Community Energy Fortnight: Regen SW



Not-for-profit Regen South West (SW) is offering sustainable energy expertise ahead of September’s Community Energy Fortnight, and will be hosting a poetry slam at the unique renewable energy focused event.

Regen SW will be taking part in the fortnight with an evening of poetry with Matt Harvey. Harvey will introduce a full programme, featuring many special guests, and will entertain with his energy-inspired collection of poems. The event will take place on September 23 from 7pm – 11pm at the Bike Shed Theatre in Exeter.

Regen SW told Blue & Green Tomorrow about the challenges faced and the vision for community energy in the UK.

Tell us a bit about your organisation

Regen SW is a not-for-profit company limited by guarantee with a membership of over 260 businesses, local authorities and community groups. Regen’s aim is to enable ground-breaking renewable energy and energy efficiency projects that create local jobs and benefits to local communities.

We are based in the south west of England and use our detailed knowledge and relationships with key partners to trial initiatives and projects here. It is a core principle of our approach that this work is scalable and we can use the knowledge and lessons to have an impact on policy and practice nationally and internationally.

What excites you about community energy?

The extraordinary potential for ordinary people to change the way our energy system works, and opening the debate up to make it truly inclusive and interesting.

Margaret Mead said, “Never doubt a small group of people can change the world, indeed it’s the only thing that ever has” which is very pertinent to community energy right now. There is a cultural shift taking place because the existing reality is not satisfactory, our options are to accept it, or to get involved and change things for the better, localising our energy systems and creating jobs and resilience.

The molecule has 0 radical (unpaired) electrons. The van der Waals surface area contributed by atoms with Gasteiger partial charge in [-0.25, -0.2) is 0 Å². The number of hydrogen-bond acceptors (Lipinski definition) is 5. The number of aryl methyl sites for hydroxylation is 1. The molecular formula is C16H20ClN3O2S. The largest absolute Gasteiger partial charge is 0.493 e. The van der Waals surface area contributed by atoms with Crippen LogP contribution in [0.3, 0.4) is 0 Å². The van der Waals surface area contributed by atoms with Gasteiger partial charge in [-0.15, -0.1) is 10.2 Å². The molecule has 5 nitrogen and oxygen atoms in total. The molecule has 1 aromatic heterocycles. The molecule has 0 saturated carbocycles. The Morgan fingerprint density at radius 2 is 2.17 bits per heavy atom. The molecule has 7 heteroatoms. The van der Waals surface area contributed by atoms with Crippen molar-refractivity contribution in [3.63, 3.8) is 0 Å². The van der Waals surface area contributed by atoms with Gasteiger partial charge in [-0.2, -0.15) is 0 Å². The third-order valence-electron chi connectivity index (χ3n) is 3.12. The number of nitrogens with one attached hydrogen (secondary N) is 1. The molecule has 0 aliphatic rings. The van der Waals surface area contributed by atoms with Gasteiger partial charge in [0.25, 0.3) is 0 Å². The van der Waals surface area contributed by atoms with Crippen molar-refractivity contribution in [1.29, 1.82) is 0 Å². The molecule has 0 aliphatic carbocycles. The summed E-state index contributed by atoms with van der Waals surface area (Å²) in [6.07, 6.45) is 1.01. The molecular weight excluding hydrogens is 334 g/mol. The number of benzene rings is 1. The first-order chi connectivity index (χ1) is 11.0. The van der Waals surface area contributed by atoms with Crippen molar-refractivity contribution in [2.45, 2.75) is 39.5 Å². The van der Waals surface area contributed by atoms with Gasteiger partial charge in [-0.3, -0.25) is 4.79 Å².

The way we currently talk about energy is not encouraging enough people to join the debate, and if we want to get everyone involved we need to make it far more exciting, that’s why we have an arts and energy programme at Regen which supports artists to join the debate and team up with community energy groups.

What is the biggest challenge in scaling up community energy across the UK?

Involving everyone. There are over 5000 community energy groups in the UK and nearly all of them struggle to get enough people involved to share the amount of work it takes to make a project successful. Opinion polls consistently show between 70-80% of people support renewable energy, energy is fundamental to our way of life and yet few people have the time or energy to get involved.

The people who do make a start need your support, everyone has something to offer and there are so many ways to get involved, from making a cake; writing a letter; developing a business plan; starting a Facebook page; making a banner; writing a funding bid; building a model; managing money; doing legal agreements; to chatting to people in the street.